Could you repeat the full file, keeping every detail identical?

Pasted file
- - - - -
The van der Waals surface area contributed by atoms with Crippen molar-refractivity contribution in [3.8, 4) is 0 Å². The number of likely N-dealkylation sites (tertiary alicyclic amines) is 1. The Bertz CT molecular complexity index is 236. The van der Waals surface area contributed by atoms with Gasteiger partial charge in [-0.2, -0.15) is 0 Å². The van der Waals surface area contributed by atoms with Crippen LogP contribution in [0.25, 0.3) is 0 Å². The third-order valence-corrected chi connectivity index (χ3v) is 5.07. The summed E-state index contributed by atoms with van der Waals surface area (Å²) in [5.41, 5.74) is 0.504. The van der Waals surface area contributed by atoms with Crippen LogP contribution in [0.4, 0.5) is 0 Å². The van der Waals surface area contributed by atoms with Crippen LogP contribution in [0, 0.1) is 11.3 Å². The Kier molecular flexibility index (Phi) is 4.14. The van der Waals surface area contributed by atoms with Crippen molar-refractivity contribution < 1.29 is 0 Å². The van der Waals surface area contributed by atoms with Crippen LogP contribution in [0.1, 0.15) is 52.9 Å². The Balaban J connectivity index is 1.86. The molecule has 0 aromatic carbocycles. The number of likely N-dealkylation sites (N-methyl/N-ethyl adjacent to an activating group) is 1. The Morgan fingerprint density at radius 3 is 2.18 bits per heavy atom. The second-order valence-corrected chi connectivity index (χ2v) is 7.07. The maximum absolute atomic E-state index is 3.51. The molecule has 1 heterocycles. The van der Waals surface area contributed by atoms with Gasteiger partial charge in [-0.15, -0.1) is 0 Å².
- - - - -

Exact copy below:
The van der Waals surface area contributed by atoms with Crippen molar-refractivity contribution in [3.8, 4) is 0 Å². The number of likely N-dealkylation sites (tertiary alicyclic amines) is 1. The Bertz CT molecular complexity index is 236. The van der Waals surface area contributed by atoms with Gasteiger partial charge in [-0.2, -0.15) is 0 Å². The van der Waals surface area contributed by atoms with Crippen LogP contribution in [0.25, 0.3) is 0 Å². The third-order valence-corrected chi connectivity index (χ3v) is 5.07. The summed E-state index contributed by atoms with van der Waals surface area (Å²) in [5.41, 5.74) is 0.504. The van der Waals surface area contributed by atoms with Crippen LogP contribution in [0.4, 0.5) is 0 Å². The van der Waals surface area contributed by atoms with Crippen LogP contribution in [0, 0.1) is 11.3 Å². The Kier molecular flexibility index (Phi) is 4.14. The van der Waals surface area contributed by atoms with Crippen molar-refractivity contribution < 1.29 is 0 Å². The van der Waals surface area contributed by atoms with Crippen LogP contribution in [0.1, 0.15) is 52.9 Å². The Balaban J connectivity index is 1.86. The molecule has 0 aromatic carbocycles. The number of likely N-dealkylation sites (N-methyl/N-ethyl adjacent to an activating group) is 1. The Morgan fingerprint density at radius 3 is 2.18 bits per heavy atom. The second-order valence-corrected chi connectivity index (χ2v) is 7.07. The maximum absolute atomic E-state index is 3.51. The molecule has 1 heterocycles. The van der Waals surface area contributed by atoms with Gasteiger partial charge in [-0.15, -0.1) is 0 Å².